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Ball State president talks about 1st impression

New Ball state president skips state of university address to talk about his first impression

Posted on Aug. 16, 2014 at 12:00 a.m. | Updated on Aug. 16, 2014 at 2:40 p.m.

MUNCIE, Ind. (AP) — Ball State University President Paul Ferguson abandoned the traditional “State of the University” speech when he faced hundreds of faculty from the stage at Emens Auditorium on Friday, saying he hasn’t been on the job long enough (two weeks).

Instead, he delivered what he called “Paul’s first impression address” sprinkled with humorous story-telling to kick off the 2014-15 school year.

Afterward, the faculty’s first impression of BSU’s 15th president, whose talk drew applause, laughter and a standing ovation, was that he was warm, personable and funny for an administrator.

“He doesn’t sound like a guy who’s caught up in mindless metrics,” James McClure, a professor of economics, told The Star Press (http://tspne.ws/1laa8Ec). “That’s not typical. If he’s a typical guy, he doesn’t sound like it.”

Jennifer Blackmer, an associate professor of theatre and the director of immersive learning at Ball State, said Ferguson “seems to understand us very well” and described him as “warm, inviting and funny.” Echoing McClure, she said, “All the messages we hear from outside are accountability, accountability, accountability.”

Ferguson is the type of person who, when you first meet him, “it feels like you’ve known him for a longer time,” said Guillermo Vasquez de Velasco, dean of the college of architecture and planning.

According to the Indiana Commission for Higher Education (ICHE), which spent two days on the BSU campus this week, an extra year of college can can cost a student nearly $50,000 in extra tuition, lost wages and related costs. For the past several budget cycles, funding for higher education from the state of Indiana has been tied to performance metrics including number of degrees produced and getting students out the door in four years.

“We are committed to our students’ success,” Ferguson said during his remarks, which he did not read from a script. “The early signs of our commitment to enhancing retention and graduation rates are in line with what are expected from our regulatory agencies ... Do we want our students to graduate in four years? Sure. We’ve got to figure out ways to help them do that and maintain the quality of the experience.”

The average number of degrees awarded by BSU to in-state students has risen from 3,398 per year to 4,006 per year, while the on-time graduation rate for in-state students has increased from 32 percent to 36.5 percent.

One of Ferguson’s first impressions of Ball State is that it has been well managed financially for a long time. Cost-cutting measures to keep tuition down include the geothermal heating cooling system and controlling employee health insurance expenses, he noted.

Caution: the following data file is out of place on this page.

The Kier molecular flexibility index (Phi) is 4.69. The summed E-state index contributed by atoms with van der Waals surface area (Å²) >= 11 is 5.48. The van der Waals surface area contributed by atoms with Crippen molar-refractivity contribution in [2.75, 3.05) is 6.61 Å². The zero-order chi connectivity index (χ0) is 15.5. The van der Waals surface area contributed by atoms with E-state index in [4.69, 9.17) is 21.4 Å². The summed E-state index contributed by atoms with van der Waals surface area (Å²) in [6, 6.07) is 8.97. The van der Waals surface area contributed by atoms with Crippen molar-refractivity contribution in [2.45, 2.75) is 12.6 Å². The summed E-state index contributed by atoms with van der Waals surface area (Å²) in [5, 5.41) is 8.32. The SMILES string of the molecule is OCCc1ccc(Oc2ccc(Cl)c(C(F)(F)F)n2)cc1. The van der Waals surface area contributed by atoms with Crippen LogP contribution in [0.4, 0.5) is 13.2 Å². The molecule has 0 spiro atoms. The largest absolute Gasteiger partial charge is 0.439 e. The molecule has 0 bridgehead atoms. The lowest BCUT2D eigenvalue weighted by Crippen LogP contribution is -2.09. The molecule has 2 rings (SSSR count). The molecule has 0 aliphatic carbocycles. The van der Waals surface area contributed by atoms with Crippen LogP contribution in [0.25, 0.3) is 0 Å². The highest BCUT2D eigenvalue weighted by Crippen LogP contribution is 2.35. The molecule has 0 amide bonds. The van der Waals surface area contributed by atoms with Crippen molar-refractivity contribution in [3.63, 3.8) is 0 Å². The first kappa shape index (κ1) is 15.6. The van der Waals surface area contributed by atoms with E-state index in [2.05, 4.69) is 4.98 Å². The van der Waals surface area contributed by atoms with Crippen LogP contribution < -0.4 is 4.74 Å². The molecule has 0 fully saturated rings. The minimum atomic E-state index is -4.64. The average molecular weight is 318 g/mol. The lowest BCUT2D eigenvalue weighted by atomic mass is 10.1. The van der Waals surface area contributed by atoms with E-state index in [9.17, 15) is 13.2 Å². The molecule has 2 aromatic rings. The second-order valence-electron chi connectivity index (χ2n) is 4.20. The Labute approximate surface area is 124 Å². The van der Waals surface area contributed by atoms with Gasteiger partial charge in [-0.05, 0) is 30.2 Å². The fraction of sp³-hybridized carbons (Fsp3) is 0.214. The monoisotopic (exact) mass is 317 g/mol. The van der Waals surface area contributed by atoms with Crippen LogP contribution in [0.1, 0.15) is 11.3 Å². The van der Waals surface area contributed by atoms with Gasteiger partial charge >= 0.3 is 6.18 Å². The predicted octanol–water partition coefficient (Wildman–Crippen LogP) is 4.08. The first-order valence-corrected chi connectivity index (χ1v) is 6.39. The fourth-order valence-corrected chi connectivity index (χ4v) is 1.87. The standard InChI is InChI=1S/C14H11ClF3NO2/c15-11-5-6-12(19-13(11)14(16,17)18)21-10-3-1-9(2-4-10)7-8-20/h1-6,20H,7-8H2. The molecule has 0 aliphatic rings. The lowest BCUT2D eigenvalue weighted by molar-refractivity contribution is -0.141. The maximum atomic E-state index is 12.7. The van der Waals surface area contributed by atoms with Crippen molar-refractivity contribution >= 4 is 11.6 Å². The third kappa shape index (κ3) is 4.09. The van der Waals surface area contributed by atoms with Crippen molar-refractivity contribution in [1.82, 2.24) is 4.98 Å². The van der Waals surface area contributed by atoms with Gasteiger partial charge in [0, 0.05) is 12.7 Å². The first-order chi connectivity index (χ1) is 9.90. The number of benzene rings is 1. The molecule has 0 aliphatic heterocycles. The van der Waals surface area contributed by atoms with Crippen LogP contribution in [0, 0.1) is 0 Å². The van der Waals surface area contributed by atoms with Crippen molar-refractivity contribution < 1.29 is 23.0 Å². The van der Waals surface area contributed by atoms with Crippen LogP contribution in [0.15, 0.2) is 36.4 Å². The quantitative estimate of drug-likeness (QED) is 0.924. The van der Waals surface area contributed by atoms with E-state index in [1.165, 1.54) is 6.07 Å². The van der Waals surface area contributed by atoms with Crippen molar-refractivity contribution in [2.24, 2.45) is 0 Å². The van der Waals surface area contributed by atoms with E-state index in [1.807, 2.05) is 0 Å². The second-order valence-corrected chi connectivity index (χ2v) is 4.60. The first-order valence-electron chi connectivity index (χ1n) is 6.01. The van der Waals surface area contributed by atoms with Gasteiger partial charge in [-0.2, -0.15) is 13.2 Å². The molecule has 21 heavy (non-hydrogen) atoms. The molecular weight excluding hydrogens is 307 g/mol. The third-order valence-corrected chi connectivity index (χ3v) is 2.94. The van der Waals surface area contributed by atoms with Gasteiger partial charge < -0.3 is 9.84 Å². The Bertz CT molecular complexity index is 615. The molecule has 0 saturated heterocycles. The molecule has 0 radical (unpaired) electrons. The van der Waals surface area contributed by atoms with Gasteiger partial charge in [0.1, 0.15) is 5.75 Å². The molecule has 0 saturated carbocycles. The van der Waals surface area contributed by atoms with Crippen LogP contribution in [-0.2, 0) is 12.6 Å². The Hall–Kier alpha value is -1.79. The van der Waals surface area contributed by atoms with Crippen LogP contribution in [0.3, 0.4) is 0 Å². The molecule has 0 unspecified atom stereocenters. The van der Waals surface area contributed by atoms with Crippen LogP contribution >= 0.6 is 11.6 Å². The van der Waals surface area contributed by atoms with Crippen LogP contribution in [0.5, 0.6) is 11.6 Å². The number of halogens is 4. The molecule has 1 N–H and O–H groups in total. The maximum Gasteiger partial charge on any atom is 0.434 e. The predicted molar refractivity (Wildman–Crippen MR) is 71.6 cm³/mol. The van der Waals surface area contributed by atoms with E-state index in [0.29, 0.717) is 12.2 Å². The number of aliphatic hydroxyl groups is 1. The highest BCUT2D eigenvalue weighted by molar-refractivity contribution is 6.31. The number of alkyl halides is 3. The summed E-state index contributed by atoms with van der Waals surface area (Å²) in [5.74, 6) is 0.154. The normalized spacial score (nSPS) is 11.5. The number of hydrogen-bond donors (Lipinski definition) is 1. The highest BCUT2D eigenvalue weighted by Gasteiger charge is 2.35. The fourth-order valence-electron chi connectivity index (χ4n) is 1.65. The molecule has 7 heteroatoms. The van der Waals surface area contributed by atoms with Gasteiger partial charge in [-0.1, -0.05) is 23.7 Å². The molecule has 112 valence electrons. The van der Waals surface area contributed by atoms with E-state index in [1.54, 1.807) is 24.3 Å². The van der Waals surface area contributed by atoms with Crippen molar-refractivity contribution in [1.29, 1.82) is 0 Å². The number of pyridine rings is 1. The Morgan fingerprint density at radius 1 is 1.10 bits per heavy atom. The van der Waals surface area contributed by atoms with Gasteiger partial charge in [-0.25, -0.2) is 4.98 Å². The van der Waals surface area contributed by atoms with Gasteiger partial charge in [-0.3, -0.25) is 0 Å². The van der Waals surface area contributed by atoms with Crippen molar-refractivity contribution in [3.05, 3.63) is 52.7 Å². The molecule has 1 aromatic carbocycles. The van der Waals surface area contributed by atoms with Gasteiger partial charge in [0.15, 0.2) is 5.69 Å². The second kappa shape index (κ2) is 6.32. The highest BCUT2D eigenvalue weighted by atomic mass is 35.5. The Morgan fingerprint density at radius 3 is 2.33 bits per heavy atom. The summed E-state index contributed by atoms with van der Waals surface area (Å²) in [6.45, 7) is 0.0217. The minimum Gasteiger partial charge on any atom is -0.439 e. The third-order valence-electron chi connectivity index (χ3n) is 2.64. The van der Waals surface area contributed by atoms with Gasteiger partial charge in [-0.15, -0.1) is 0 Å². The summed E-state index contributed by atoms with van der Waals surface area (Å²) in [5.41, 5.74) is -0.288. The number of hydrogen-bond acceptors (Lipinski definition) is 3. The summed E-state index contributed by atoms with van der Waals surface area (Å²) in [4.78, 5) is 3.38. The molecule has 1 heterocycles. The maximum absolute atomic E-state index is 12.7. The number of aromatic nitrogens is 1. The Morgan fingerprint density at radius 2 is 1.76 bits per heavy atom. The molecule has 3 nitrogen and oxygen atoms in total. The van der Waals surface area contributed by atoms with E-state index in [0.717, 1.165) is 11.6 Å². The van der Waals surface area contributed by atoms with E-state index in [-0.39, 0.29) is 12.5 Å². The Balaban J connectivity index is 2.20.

Other first impressions include faculty scholarship, innovation and productivity; high engagement with Muncie and other Indiana communities; an immersive learning program that “I suggest to you nobody is on the road to doing it better;” distinctive undergraduate education; and “vibrant student life.”

Ferguson met with 3,600 freshmen at Worthen Arena on Thursday night.

“They didn’t really come to hear me,” Ferguson said. “They came to get tuition — the half-court (basketball) shot to get free tuition. (Provost) Terry (King), I think we need to do something with the faculty like that.”

Earlier this week, Ferguson took members of ICHE on a tour of the outdated Cooper Science Complex, where members of the commission met biology, chemistry and nursing faculty.

The president said he could not be prouder of those faculty.

“What came through was the world class work they are doing,” he said. “And think what we could do with world class facilities.”

BSU’s top capital request to the state next year will be funding for the renovation or replacement of Cooper.

Ferguson himself is a former scientist and science professor. He earned a bachelor’s degree in biology and a doctorate in pharmacology/toxicology.

To his knowledge, he is the only toxicologist to serve as the president of a university in the United States.

He was asked by members of ICHE how a toxicologist becomes a university president, what skill sets a toxicologist would have that would benefit a president.

Which reminded Ferguson of the time when he was a provost at another university. He had just hired a new dean. As Ferguson was signing the contract, the new dean reminded Ferguson that his doctorate was in philosophy.

“I know,” Ferguson told the dean. “He said, ‘In grad school they trained us to argue a lot.‘ My red flag is starting to go up. The new dean is saying, ‘I’m going to come in and argue and push you to the limits and engage in philosophical arguments sometimes. I want to let you know, Paul, I was trained in grad school to argue — and argue well.‘ “

Concluding the story, Ferguson said, “That is when I first thought, ‘What is in my toxicology toolbar?‘ So I kind of leaned back and said, ‘John, the only thing I can say is in grad school they taught us how to poison people.‘ “

The audience laughed and applauded.

Ferguson also drew laughter during the annual presentation of faculty awards when he punched his fist in the air after it was announced that one of the winners had done research involving pharmaceuticals.

Information from: The Star Press, http://www.thestarpress.com


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